Majority Opinion Identified Many State Law Contractual Problems With Arbitration Provision
Plaintiff Sparks sued for wrongful termination, and employer Vista Del Mar Child and Family Services petitioned to arbitrate the dispute. The trial court denied the petition, and the employer appealed. Sparks v. Vista Del Mar Child and Family Services, Case No. B234988 (2nd Dist. Div. 5, July 30, 2012) (partially certified for publication, except for issue concerning timeliness of filed response).
The majority opinion identified the following problems with arbitration as grounds for affirmance: the arbitration clause was buried within a lengthy employee handbook; the arbitration clause was not called to plaintiff’s attention; plaintiff did not acknowledge or agree to arbitration; the handbook was not intended to create a contract; the handbook could be amended unilaterally by employer, rendering any agreement illusory; the arbitration rules were not provided to plaintiff; and, the arbitration was procedurally and substantively unconscionable (in this case, an adhesion contract that did not provide for discovery).
Justice Turner distinguished between pre- and post-2009 claims, because the employee had been provided a new employee handbook in 2009 that supplanted the earlier handbook. In contrast with the situation regarding the earlier handbook, there was no evidence the employee was advised of the contents of the newer handbook, or that the employee signed acknowledgment of the 2009 handbook. Justice Turner would reverse “the trial court’s findings as to all pre-2009 agreement claims and direct they be arbitrated; allow the trial court to sever the non-arbitrable claims; and order arbitration on the arbitrable claims even though such may be impractical.”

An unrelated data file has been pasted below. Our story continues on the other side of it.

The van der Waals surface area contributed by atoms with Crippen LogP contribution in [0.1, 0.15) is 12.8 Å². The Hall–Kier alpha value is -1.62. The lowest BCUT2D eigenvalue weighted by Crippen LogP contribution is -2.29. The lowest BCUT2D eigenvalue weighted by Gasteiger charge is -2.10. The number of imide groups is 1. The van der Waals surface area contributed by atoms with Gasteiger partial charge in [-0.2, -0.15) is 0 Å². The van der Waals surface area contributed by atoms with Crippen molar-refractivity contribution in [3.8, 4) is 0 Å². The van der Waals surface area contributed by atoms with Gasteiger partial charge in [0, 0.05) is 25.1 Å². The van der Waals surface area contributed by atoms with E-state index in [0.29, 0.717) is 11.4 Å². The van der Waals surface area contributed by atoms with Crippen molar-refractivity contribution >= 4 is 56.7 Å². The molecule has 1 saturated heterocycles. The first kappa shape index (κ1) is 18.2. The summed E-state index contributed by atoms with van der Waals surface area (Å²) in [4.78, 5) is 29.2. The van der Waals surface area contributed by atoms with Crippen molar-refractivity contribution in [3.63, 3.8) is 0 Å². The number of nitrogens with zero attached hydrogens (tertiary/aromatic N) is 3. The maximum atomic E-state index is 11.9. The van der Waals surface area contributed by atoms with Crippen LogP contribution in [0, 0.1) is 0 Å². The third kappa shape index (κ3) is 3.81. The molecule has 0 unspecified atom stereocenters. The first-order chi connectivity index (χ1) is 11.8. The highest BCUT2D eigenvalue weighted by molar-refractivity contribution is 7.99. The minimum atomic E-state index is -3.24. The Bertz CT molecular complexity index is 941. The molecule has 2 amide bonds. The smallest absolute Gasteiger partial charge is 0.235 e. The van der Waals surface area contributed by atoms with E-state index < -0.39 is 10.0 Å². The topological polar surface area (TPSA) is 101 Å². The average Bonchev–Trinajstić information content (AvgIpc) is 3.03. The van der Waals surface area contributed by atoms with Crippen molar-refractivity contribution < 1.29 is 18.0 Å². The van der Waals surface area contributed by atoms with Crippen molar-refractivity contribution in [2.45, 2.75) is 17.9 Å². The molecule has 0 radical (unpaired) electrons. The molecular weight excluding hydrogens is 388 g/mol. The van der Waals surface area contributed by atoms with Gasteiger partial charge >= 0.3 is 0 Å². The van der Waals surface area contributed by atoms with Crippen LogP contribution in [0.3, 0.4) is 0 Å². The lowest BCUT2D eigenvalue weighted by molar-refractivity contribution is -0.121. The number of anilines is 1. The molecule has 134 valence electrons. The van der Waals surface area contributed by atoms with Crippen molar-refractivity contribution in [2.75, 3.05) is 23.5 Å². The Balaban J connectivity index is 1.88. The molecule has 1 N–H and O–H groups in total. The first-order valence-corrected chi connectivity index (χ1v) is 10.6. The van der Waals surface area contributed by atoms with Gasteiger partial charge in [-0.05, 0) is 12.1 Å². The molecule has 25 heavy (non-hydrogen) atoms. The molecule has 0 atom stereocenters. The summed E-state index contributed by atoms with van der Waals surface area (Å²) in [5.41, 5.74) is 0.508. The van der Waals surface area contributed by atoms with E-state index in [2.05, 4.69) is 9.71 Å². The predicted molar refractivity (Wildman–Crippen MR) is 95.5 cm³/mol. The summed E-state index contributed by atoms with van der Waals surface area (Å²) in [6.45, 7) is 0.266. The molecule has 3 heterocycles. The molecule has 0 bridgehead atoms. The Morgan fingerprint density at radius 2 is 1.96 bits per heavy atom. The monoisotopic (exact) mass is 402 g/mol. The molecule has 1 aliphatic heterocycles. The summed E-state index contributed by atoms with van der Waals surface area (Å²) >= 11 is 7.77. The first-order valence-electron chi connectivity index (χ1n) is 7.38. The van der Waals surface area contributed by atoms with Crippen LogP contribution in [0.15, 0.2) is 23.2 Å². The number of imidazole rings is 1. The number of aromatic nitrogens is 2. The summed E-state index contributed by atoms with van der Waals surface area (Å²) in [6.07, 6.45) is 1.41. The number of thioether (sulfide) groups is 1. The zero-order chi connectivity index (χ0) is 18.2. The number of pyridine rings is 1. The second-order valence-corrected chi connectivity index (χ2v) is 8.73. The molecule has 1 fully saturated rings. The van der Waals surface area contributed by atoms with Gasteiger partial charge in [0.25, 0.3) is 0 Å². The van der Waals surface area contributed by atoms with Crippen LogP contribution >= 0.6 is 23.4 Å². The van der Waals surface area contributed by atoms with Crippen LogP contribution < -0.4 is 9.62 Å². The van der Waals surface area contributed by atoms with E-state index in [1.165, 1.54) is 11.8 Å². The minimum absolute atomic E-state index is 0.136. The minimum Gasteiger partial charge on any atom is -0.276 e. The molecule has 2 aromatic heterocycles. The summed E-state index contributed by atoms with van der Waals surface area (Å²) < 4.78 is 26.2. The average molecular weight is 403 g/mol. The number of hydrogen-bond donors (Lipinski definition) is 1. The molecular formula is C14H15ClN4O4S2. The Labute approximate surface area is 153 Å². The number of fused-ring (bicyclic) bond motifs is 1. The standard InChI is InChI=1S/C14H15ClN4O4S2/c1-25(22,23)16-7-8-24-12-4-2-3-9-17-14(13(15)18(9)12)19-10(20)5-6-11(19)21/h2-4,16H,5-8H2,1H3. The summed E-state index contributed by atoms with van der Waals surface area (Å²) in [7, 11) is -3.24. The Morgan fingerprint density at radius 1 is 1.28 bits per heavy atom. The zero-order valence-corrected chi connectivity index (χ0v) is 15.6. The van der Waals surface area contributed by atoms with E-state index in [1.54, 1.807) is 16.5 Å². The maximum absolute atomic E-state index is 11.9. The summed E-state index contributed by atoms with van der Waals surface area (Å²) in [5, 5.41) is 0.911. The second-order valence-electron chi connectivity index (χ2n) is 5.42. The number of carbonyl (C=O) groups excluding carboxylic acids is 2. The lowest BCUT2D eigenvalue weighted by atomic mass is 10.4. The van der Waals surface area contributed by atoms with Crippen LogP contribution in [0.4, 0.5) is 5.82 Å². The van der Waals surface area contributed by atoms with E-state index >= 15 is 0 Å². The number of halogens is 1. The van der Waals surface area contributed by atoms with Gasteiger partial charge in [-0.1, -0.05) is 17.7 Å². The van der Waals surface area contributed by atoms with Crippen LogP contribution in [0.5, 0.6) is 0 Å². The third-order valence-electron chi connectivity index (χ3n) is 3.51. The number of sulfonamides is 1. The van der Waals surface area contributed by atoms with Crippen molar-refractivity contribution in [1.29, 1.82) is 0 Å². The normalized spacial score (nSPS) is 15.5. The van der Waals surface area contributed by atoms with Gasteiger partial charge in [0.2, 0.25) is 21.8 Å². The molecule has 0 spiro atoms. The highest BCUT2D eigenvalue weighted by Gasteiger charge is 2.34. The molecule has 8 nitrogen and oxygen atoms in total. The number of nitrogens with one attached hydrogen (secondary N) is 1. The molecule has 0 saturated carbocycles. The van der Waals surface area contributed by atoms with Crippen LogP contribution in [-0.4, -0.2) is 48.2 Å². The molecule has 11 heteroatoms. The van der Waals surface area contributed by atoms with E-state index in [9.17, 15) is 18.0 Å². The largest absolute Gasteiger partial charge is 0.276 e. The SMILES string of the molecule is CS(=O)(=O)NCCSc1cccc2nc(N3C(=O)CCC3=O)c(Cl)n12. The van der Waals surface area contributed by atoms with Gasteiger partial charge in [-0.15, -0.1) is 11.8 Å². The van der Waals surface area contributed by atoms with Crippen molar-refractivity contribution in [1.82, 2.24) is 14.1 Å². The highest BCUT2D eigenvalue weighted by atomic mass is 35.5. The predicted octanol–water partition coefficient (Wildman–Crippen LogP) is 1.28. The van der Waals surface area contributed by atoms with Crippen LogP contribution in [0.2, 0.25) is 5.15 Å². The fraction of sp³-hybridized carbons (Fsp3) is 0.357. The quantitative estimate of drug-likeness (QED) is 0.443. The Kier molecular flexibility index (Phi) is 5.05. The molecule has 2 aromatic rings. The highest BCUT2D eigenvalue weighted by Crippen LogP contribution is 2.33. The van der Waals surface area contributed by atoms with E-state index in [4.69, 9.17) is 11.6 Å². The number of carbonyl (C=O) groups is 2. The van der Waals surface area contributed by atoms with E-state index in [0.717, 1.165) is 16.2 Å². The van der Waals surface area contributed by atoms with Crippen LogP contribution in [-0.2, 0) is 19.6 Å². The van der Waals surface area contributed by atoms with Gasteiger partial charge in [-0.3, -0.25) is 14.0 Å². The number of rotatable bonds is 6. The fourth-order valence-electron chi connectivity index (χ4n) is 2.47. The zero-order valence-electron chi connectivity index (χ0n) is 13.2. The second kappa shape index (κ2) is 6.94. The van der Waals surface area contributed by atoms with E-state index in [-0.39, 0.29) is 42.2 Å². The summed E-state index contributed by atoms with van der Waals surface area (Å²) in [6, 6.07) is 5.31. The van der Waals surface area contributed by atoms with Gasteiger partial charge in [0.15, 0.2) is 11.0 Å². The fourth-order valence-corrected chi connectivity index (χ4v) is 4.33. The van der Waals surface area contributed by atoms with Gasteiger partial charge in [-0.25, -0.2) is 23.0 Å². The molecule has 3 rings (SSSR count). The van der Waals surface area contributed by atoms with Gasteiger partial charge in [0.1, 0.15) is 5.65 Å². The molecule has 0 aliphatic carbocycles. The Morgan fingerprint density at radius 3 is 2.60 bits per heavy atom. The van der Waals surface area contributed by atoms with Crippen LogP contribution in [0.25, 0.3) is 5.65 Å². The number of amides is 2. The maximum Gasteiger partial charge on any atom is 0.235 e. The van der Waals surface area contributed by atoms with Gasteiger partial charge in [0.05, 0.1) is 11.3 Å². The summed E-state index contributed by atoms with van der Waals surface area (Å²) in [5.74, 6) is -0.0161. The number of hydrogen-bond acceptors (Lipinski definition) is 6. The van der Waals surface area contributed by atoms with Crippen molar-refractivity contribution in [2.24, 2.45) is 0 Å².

The Sparks case provides plenty of grist for attacking and for defending an arbitration provision in an employee handbook. Want an enforceable provision? Solve the problems identified by the majority, and borrow arguments from Justice Turner’s dissent in support of arbitration. Want to attack arbitration? Follow the majority, and Justice Turner, in the concurring part of his opinion that found no binding provision in the 2009 handbook.
Fellow blogger Kimberly A. Kralowec points out today in the UCL Practitioner that Sparks underscores that the United States Supreme Court in Concepcion did not eliminate state law unconscionability as a defense to the enforcement of arbitration agreements subject to the Federal Arbitration Act (as was the arbitration agreement in Sparks).